As a result of the outbreak, Gildersleeve — and other seafood restaurants in Portland — have stopped serving Washington oysters, instead sourcing from places like Alaska and Maine. What the current uptick of vibriosis doesn’t account for, however, is how the heat waves impacted Oregon-harvested oysters, beds found in places like Netarts and Coos Bay. Turns out, the vibrio counts in Oregon oysters are much lower than the ones in certain Washington oysters, despite the heat wave.
“We have seen, and will likely continue to see, an increase in the number of vibrio cases this year,” says Dr. Emilio DeBess, a state epidemiologist who studies foodborne illnesses related to animals. “We pulled the tags, we communicated with the states where the oysters came from, and many of them are coming from Washington state.”
So far, the Oregon Department of Agriculture has not shut down any oyster harvesting areas along the Oregon Coast, and the Department of Human Services and Oregon Health Authority recorded only seven cases of vibrio in Oregon between January 1 and June 30 of 2021. Currently, there is no available data linking vibrio cases to Oregon waters.
In certain ways, the areas where Oregonians harvest oysters are particularly well-suited to avoiding vibrio. Places like Netarts Bay are shallower than Washington oyster habitats like Puget Sound; the water is regularly flushed out by the tides, which means vibrio doesn’t have the time to really multiply. “Vibrio is a natural inhabitant of the water… [Dangerous levels of vibrio] depend on the temperature, the dilution component, high tides versus low tides,” DeBess says. “If water moves in and out, there’s a dilution component, it takes those contaminants in and out as quickly as they can.”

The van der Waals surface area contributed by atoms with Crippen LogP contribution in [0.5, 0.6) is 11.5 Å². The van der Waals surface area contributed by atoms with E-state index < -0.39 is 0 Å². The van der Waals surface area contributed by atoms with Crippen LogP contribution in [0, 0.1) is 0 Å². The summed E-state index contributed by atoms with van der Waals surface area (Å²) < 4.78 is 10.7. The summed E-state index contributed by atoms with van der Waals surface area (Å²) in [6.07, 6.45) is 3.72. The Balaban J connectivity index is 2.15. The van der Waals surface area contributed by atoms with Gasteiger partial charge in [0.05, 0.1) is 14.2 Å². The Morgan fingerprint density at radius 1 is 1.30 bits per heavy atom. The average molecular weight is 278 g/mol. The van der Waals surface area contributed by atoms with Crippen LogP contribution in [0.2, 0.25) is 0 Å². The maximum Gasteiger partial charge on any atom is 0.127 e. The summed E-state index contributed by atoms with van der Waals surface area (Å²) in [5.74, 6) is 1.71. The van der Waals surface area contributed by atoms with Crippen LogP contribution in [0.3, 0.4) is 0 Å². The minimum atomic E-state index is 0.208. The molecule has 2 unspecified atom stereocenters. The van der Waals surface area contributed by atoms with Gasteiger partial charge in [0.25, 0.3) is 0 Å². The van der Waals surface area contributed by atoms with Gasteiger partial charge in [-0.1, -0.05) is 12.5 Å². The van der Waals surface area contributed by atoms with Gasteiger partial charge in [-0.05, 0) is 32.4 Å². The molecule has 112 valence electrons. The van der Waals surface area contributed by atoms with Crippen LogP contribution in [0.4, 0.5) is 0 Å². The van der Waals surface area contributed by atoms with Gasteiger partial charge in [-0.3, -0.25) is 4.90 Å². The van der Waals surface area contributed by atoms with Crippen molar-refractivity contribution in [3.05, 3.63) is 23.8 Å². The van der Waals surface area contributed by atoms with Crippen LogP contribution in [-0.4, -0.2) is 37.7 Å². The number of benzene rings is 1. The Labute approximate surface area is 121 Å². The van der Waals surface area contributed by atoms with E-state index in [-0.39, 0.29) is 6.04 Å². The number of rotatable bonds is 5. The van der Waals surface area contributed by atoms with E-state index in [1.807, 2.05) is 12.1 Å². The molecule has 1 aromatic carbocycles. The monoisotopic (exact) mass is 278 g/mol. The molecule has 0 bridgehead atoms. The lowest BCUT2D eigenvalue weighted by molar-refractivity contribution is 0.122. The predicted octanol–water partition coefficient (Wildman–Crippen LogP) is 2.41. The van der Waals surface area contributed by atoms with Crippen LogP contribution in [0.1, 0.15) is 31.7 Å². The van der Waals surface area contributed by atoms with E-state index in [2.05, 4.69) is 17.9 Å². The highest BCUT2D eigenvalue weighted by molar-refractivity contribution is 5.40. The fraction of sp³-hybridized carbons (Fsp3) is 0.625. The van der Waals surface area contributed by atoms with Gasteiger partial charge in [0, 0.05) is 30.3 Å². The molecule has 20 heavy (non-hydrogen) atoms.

As a result, some Portland restaurants have actually switched to selling more Oregon oysters, as opposed to the more widely available Washington oysters. After the vibrio debacle in Washington, Normandie chef Heather Kintler began sourcing oysters from Netarts as opposed to her typical Washington oysters. According to Nevor Shellfish Farm owner Travis Oja, the lack of Oregon oysters on Portland menus has less to do with the heat waves and more to do with the industry as a whole. “The boring truth here is that those Oregon shellfish are scarce because Oregon shellfish producers are scarce. Many of the ‘real’ Oregon farms are production farms — Pacific Seafood, Oregon Oyster Company, Clausen Oysters — growing larger oysters for shucked meats,” Oja says. “Maybe that explains the recent lack of Oregon-related vibrio infections — there aren’t a whole lot of Oregon oysters being consumed raw because there aren’t many.”
DeBess still thinks Oregonians should avoid eating raw oysters altogether, at any time of year — cooking oysters can kill vibrio, even if it’s present in high numbers — but when it comes to the current cases attributed to Oregon oysters, the numbers are slim. Knocking back an Oregon oyster on the half-shell probably won’t kill you, though eating raw oysters, in general, always carries some risk. And as temperatures continue to climb, it’s likely that vibrio will become even more prevalent, year after year — the same way wildfires impact vineyards, heat waves impact food cart owners, and a warming planet will impact all of us, in time.